I asked Vedder already if he can say anything about generalizing that 60k electrical RPM as optimum trade-off point between copper losses (I^2*R: high at high load - low RPM) and non-copper losses (Eddy Currents, hysteresis and whatnot: high at low load - high RPM), as he explicitly mentions on his site that it comes from his experience with 14-pole, 50-60 mm dia outrunners. Curious if he can elaborate a bit more on the principles, but the thing for our RCs is that we typically go through the whole RPM range constantly anyway, so there's a constant change in the dominance of the copper vs. non-copper losses, depending on in what phase of the run you are... although that's my noob thoughts on it :).

I'll have to give the motors some thought still, but I am realizing Current rating is not as unimportant and can't be boosted as easily with aircooling as I thought.

Thanks for the info!

Last edited by Dr_T; 06.16.2015 at 02:20 PM.
   
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Serum
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06.17.2015, 09:53 AM

At some point the wire thickness and resistance plays a part. No matter how hard you cool it. :)

That optimum point; I think it might be a bit more complicated and setup-dependent. Artur could elaborate on that much better than I ever can.

It also depends on timing. These new controllers with a timing-boost should be able help to get a higher top-end as well (I mean the ones that up their timing towards the end of the end-rpm) Never found a movie on youtube to back this theory though
   
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Dr_T
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06.18.2015, 08:42 AM

Quote:
Originally Posted by Serum View Post
At some point the wire thickness and resistance plays a part. No matter how hard you cool it. :)
Yeah, I will have to add that to my lessons learnt now :).

Maybe I should have looked into it a bit earlier, but after burning up the Turnigy, I got my crayons out and made some graphs to get a better understanding of how much Power is actually required to obtain a certain speed, within a certain time, or distance; thought I’d share it here for later reference and for anyone interested. Basically there are 3 types of Forces at play when accelerating to a certain speed:
  • Acceleration Force, proportional to weight and acceleration;
  • Aerodynamic Drag Force, proportional to air density, frontal surface area, and quadratically dependent on speed;
  • Friction and rolling resistance Forces, proportional to speed.

Power = Force * Velocity, so from these Forces, we can get an idea of the Power requirements. The first graph below shows the Force and Power components as function of speed for a 5 kg RC, with 30cmx15cm frontal area (yes, my GT2 :)), accelerating at 10 m/s^2 (based on Lizard’s 1717 Slash: 0-150km/h in 4 seconds) through standard airmass. Drag coefficient, Cd, is guessed to be 0.35, same as the default in BrianG’s online calculator. Combined friction and rolling resistance coefficients are the biggest ‘fudge factor’ in the model. I chose them to have the Drag and friction/resistive Forces cross-over at ~50 km/h - just a shot from the hip, no idea how valid that is. The model is just a very simple and straightforward approximation, based on constant acceleration to top-speed (been way too long since I bothered with differential equations :D). In reality, the maximum traction Force the tires can put on the road is limited obviously, so the net longitudinal Force that is available for acceleration, will be limited and, in addition, will reduce with increasing speed due to the growing of the velocity dependent opposing Forces.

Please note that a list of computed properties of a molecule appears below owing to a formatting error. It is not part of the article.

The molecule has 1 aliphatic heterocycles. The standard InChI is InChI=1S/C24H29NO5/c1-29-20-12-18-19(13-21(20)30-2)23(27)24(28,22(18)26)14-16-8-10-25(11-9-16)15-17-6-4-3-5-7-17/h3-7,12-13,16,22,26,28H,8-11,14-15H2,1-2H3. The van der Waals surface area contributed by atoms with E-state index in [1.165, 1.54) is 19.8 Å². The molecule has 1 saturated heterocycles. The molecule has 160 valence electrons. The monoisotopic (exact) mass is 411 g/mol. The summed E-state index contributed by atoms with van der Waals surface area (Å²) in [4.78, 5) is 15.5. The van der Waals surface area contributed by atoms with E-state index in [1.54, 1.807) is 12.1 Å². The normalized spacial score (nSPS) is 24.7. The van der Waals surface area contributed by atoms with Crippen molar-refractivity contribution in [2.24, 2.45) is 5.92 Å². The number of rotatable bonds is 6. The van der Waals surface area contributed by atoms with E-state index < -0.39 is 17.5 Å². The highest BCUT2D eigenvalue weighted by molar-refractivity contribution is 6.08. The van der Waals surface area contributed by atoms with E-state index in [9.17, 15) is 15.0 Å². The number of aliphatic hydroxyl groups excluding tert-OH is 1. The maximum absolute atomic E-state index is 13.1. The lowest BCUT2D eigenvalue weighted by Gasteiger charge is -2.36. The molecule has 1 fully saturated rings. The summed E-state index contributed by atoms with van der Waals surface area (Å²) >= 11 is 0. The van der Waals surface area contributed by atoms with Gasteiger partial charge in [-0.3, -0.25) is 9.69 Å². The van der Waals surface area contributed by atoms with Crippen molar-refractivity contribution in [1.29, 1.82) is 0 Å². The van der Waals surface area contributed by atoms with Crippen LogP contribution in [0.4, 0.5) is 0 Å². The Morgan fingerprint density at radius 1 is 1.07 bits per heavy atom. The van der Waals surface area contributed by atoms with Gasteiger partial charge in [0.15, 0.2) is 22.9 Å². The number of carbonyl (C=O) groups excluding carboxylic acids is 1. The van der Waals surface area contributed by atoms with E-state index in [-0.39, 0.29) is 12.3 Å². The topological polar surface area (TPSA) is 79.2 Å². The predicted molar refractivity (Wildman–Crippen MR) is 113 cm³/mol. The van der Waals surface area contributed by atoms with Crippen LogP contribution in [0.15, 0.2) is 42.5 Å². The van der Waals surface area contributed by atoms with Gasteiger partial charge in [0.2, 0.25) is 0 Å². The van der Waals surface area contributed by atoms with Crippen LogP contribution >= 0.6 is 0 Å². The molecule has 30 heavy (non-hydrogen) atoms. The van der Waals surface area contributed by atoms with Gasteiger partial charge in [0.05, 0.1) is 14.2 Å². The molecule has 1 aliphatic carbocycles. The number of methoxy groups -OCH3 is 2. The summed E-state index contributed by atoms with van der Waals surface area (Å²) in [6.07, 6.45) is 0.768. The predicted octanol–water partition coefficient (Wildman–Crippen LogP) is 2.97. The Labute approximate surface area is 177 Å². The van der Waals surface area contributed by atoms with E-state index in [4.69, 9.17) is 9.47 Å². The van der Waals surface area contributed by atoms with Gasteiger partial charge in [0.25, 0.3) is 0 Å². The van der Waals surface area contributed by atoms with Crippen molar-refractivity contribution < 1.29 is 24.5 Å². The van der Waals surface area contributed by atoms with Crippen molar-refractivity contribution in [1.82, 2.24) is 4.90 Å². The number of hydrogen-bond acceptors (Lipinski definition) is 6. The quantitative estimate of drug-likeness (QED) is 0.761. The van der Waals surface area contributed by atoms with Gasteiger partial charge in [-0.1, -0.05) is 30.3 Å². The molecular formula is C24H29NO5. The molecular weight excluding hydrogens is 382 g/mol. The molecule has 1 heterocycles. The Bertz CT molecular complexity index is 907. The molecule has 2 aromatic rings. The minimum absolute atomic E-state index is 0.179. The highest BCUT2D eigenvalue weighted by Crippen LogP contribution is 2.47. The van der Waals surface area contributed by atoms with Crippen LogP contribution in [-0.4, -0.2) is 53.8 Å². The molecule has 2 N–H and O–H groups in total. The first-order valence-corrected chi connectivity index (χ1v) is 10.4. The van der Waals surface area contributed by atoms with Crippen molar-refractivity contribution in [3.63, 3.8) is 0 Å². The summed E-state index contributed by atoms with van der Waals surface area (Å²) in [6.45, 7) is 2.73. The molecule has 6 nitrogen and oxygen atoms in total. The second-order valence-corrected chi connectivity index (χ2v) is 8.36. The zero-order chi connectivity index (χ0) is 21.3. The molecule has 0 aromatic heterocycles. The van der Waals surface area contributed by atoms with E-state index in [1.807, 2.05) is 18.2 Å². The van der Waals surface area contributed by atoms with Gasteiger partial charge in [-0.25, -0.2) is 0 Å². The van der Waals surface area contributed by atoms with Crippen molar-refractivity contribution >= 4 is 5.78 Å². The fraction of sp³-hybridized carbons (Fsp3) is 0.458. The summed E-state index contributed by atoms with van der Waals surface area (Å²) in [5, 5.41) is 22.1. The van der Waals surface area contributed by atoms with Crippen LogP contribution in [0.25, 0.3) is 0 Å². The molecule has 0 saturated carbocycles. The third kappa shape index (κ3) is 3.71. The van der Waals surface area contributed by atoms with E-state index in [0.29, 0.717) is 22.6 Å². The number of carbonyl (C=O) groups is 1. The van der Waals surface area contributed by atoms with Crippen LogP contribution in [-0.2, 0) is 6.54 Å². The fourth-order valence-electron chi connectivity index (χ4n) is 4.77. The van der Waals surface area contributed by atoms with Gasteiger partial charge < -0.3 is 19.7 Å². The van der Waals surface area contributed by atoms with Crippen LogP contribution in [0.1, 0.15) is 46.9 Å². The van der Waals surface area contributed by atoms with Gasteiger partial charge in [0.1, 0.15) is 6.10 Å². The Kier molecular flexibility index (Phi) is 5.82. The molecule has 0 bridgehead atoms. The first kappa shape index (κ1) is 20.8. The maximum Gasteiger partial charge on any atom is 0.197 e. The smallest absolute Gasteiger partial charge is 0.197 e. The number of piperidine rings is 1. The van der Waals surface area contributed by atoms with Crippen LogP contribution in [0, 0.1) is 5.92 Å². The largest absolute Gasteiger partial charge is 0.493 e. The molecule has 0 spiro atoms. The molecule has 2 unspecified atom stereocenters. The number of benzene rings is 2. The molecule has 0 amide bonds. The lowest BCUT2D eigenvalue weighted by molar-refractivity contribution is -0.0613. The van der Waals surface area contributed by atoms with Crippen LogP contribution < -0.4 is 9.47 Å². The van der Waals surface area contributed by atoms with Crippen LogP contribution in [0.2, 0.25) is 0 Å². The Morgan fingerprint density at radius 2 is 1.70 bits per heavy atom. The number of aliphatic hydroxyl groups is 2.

Dashed lines in the graphs are the individual components (acceleration: a, Drag: D, friction and rolling risistance: f&r), solid cyan lines are the totals; solid magenta lines are totals minus acceleration, so representing the constant velocity Force and Power requirements. You can see how much the acceleration part actually contributes to the total Power requirements, and this model does not even take into account the (acceleration of) rotational masses (just needed a quick fix, might look at that later… well, probably not :D). Accelerating slower would lower Power demands, but running-space would become an issue then quickly. Even with 10 m/s^2 (about 1g), it takes about 100 m to accelerate from 0-160 km/h (100 mph). 0-200 km/h would take ~155 m… so accelerating slower would leave very little time for driving at top-speed (and getting a good reading of it out of a flimsy 1 Hz GPS logger to brag with on the interwebz :D).



Next step is taking into account system efficiency, also a bit of a ‘fudge factor’. After some tweaking and comparison with results of BrianG’s calculator model, I put efficiency at 69%. Main difference with the scriptasylum model is that that model seems to levy the friction and rolling resistance into the 'overall efficiency' (from input to usable output Power). If I put the friction and rolling resistance coefficients in my model on zero and take an overall efficiency of 63.7%, it seems to produce the same results as the online tool with electrical efficiency set to 85% and 4WD drive configuration - at least for the couple of speeds I checked, in the range that I’m interested in.

The graph below shows the electrical Power and Current (@6S) requirements as function of speed. Based on these approximations, at 6S, it would take about 217 A to get the 5 kg example car with 10 m/^2 to 160 km/h; sustaining that speed would only take 72 A. Continuing up to 200 km/h would take 315 A , plus/minus ~30 A for a kilo more or less and 135 A in steady state. Seems that beyond 160 km/h, things are becoming a bit more tricky.



Long story short: I guess it takes at least a 220-250A motor to be able to do 160 km/h (100 mph) comfortably and reliably with a low-profile 5 kg car on 6S, which also explains the premature death of my 106A Turnigy. I think gearing the Turnigy in your X0-1 for 100 km/h might even be on the heavy side for it Lizard, unless traction sucks and you can’t get near 10 m/s^2 acceleration... good thing it was only 10 bucks :).

Anyway, cheers!

Last edited by Dr_T; 06.19.2015 at 08:21 AM.